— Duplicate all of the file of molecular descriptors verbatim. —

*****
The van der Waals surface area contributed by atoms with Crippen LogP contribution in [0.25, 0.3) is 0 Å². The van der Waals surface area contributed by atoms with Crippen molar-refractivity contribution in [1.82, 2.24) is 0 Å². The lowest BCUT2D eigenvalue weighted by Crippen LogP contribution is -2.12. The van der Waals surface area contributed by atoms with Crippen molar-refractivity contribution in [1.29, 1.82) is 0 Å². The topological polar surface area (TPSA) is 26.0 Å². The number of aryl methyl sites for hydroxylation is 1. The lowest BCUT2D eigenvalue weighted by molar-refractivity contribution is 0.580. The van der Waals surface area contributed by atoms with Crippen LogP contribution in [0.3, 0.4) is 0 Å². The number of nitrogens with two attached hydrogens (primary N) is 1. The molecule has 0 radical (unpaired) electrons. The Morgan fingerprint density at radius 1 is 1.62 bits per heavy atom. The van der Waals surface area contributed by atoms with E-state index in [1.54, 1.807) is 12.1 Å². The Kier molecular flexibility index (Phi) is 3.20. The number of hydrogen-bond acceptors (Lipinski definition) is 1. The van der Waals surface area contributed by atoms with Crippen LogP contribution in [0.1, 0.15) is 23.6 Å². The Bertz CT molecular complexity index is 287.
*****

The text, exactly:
The van der Waals surface area contributed by atoms with Crippen LogP contribution in [0.25, 0.3) is 0 Å². The van der Waals surface area contributed by atoms with Crippen molar-refractivity contribution in [1.82, 2.24) is 0 Å². The lowest BCUT2D eigenvalue weighted by Crippen LogP contribution is -2.12. The van der Waals surface area contributed by atoms with Crippen molar-refractivity contribution in [1.29, 1.82) is 0 Å². The topological polar surface area (TPSA) is 26.0 Å². The number of aryl methyl sites for hydroxylation is 1. The lowest BCUT2D eigenvalue weighted by molar-refractivity contribution is 0.580. The van der Waals surface area contributed by atoms with Crippen LogP contribution in [0.3, 0.4) is 0 Å². The number of nitrogens with two attached hydrogens (primary N) is 1. The molecule has 0 radical (unpaired) electrons. The Morgan fingerprint density at radius 1 is 1.62 bits per heavy atom. The van der Waals surface area contributed by atoms with E-state index in [1.54, 1.807) is 12.1 Å². The Kier molecular flexibility index (Phi) is 3.20. The number of hydrogen-bond acceptors (Lipinski definition) is 1. The van der Waals surface area contributed by atoms with Crippen LogP contribution in [0.1, 0.15) is 23.6 Å². The Bertz CT molecular complexity index is 287.